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The Gut Microbiome and Indoor Cycling

The relationship between high-intensity exercise and a healthier microbiome.

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Indoor cycling and gut microbiome

Can a good hill climb result in healthier digestion? Maybe! Recent research shows a relationship between the gut microbiome, metabolism and the immune system.

A healthy gut promotes better nutrient absorption, a more effective metabolism and a stronger immune system, among other benefits. Recently, studies have found an additional relationship between physical activity, cardiorespiratory fitness and positive changes in the gut microbiota. Investigators from multiple universities in Italy conducted a 9-week study to determine whether high-intensity interval indoor cycling training over an extended time would improve the gut microbiome.

Researchers recruited 18 healthy, sedentary, male college students. There was not a control group. All subjects participated in the same training and were assessed at the beginning and ending of the 9-week, high-intensity interval cycling program. There were three sessions per week that increased in frequency and duration as participants improved.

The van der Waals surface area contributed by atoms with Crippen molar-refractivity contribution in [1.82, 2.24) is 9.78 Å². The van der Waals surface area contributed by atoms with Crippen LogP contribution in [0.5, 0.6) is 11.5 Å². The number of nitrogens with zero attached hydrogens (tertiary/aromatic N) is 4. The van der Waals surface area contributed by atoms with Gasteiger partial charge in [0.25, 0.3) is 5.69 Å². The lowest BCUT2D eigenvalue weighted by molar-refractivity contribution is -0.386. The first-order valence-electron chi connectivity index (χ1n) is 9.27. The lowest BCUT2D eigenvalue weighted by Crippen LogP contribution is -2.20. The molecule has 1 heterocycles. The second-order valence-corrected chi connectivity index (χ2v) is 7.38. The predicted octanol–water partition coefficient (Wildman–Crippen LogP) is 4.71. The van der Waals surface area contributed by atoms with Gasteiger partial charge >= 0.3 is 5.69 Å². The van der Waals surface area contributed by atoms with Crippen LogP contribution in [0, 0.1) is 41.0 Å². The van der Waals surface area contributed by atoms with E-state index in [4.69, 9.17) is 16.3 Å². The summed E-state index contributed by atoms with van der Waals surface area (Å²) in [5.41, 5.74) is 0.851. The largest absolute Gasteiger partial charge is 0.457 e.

Data analyses showed that subjects experienced changes in the abundance and community structure of the gut microbiota. This improved abundance of “good” bacteria and reduced inflammatory bacteria represents a positive change in overall gut health. More research is recommended to better understand how and why microbes play a role in athletic performance and the relationship of physical activity to improvements in gut health.

The research is reported in the Journal of the International Society of Sports Nutrition (2021; 18 [74]).

See also: Your Gut Microbiome and Its Connection to Sleep



Shirley Archer-Eichenberger, JD, MA

Shirley Archer, JD, MA, is an internationally acknowledged integrative health and mindfulness specialist, best-selling author of 16 fitness and wellness books translated into multiple languages and sold worldwide, award-winning health journalist, contributing editor to Fitness Journal, media spokesperson, and IDEA's 2008 Fitness Instructor of the Year. She's a 25-year industry veteran and former health and fitness educator at the Stanford Prevention Research Center, who has served on multiple industry committees and co-authored trade books and manuals for ACE, ACSM and YMCA of the USA. She has appeared on TV worldwide and was a featured trainer on America's Next Top Model.

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